MODERN TRADER does not publish recommendations on publicly traded companies that advertise with us. This editorial is intended to provide readers with more understanding of a visible early-stage company pursuing new technologies. The OTCBB is operated by the Financial Industry Regulatory Authority (FINRA) and is not part of The Nasdaq Stock Market. Microcap companies typically have limited assets and operations, tend to be low priced and trade in low volumes.
ABWN VP of Technical Affairs and Development Marius de Mos
MODERN TRADER: Earlier in May, the company was granted an experimental FCC license to begin air-to-air system evaluations. What were the results?
Marius de Mos: The primary purpose of the proof of concept test was to prove that ABWN’s airborne mesh network is viable. We installed the Infinitus Super Highway equipment on two Boeing 767-300ER modified jets, then flew the jets simultaneously while passing real time broadband data between each airborne aircraft and a ground station. We successfully demonstrated aircraft-to-ground communication, ground-to-aircraft communication, and aircraft-to-aircraft-to-ground-and-back communication. In essence, we created the first non-military airborne mesh network.
MT: What federal certifications are ultimately required to commercially deploy the network?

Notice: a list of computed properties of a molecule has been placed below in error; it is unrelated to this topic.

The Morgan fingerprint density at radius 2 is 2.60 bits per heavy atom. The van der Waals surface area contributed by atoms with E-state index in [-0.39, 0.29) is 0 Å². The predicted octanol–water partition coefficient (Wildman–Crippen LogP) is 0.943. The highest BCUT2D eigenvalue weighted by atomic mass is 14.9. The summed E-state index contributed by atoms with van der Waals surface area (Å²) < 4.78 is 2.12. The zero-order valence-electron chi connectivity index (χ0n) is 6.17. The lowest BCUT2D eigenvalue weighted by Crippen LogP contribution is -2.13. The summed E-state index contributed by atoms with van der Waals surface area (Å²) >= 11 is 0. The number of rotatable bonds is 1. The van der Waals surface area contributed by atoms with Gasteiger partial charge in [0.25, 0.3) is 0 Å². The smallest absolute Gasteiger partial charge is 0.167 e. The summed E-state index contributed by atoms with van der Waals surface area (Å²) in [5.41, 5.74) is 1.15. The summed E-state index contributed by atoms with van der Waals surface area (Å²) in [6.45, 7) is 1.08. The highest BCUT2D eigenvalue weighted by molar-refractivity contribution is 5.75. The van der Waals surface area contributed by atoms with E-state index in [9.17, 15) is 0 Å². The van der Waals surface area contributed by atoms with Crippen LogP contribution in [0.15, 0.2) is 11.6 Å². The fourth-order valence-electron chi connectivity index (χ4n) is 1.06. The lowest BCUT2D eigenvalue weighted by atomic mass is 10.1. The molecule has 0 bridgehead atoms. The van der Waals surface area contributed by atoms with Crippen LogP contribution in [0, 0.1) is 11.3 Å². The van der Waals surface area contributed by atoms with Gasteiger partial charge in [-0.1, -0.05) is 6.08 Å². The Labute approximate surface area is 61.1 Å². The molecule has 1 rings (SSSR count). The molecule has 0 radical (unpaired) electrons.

MD: The two U.S. government agencies that will have primary regulatory authority over our operations are the FAA and the FCC. In March 2017, we filed with the FCC an application for an experimental operating certificate to begin air-to-air and air-to-ground meshed network system evaluations. That license was granted in May 2017 and allowed us to begin ground and flight radio frequency transmission testing of Infinitus.
MT: Can your network really provide wireless coverage in underserved rural areas on the ground?
MD: Underserved rural areas are just one of the many potential service areas or end users we may serve. The potential customers we seek are data service providers, such as larger telecommunications carriers and Internet Service Providers, including those that provide in-cabin connectivity, such as GoGo Inflight, rural service providers, maritime access providers, government agencies, the Department of Defense, and large private companies seeking to either establish their own private networks, or improve their existing private networks.
MT: Is there a competitor who is pursuing a moving meshed network, and sold on commercial airlines?
MD: Not that we are aware of.
MT: Where is the biggest upside?
MD: Assuming that our upcoming Hybrid Radio and Laser Communications Flight Test will be successful, we could carry more data through the skies than is currently carried through fiber in the ground. We believe we would be able to augment and help existing Broadband capacity via global telco’s or Internet Service Provider companies carrying huge amounts of data from point A to point B.
MT: Would that be at a comparable or a greater speed?
MD: More and greater speed, because we’re modulating the speed of light. If our upcoming Hybrid Radio and Laser Communications Flight Test is successful; we believe speeds in the gigabits per second or greater between airborne aircraft would be possible. The key is to be able to re-synchronize the laser because the data speed is so fast we can send huge packets. If it gets interrupted, we broaden the radio bandwidth and use that until the laser reestablishes itself, so it could be virtually seamless.